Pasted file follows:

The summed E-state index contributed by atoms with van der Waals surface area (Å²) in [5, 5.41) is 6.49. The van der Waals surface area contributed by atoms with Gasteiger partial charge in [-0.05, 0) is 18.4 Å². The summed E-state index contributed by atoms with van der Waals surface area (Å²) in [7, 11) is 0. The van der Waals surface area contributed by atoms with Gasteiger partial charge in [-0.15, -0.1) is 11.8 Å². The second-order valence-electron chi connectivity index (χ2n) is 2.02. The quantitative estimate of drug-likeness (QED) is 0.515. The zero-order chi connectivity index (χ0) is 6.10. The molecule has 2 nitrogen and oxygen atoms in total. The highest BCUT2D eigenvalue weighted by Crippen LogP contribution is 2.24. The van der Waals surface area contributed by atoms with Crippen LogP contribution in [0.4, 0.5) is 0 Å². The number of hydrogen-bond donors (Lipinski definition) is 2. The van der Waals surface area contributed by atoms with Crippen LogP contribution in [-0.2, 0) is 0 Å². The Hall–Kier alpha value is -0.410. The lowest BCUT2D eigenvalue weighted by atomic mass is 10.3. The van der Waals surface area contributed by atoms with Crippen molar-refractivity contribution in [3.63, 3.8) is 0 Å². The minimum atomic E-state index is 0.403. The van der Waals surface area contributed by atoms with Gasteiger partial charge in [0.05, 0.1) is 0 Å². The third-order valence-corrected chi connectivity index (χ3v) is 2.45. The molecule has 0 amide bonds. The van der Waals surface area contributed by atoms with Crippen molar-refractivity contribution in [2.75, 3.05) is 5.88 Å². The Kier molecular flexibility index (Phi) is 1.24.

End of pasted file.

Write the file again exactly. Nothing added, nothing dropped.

The summed E-state index contributed by atoms with van der Waals surface area (Å²) in [5, 5.41) is 6.49. The van der Waals surface area contributed by atoms with Gasteiger partial charge in [-0.05, 0) is 18.4 Å². The summed E-state index contributed by atoms with van der Waals surface area (Å²) in [7, 11) is 0. The van der Waals surface area contributed by atoms with Gasteiger partial charge in [-0.15, -0.1) is 11.8 Å². The second-order valence-electron chi connectivity index (χ2n) is 2.02. The quantitative estimate of drug-likeness (QED) is 0.515. The zero-order chi connectivity index (χ0) is 6.10. The molecule has 2 nitrogen and oxygen atoms in total. The highest BCUT2D eigenvalue weighted by Crippen LogP contribution is 2.24. The van der Waals surface area contributed by atoms with Crippen LogP contribution in [0.4, 0.5) is 0 Å². The number of hydrogen-bond donors (Lipinski definition) is 2. The van der Waals surface area contributed by atoms with Crippen LogP contribution in [-0.2, 0) is 0 Å². The Hall–Kier alpha value is -0.410. The lowest BCUT2D eigenvalue weighted by atomic mass is 10.3. The van der Waals surface area contributed by atoms with Crippen molar-refractivity contribution in [3.63, 3.8) is 0 Å². The minimum atomic E-state index is 0.403. The van der Waals surface area contributed by atoms with Gasteiger partial charge in [0.05, 0.1) is 0 Å². The third-order valence-corrected chi connectivity index (χ3v) is 2.45. The molecule has 0 amide bonds. The van der Waals surface area contributed by atoms with Crippen molar-refractivity contribution in [2.75, 3.05) is 5.88 Å². The Kier molecular flexibility index (Phi) is 1.24.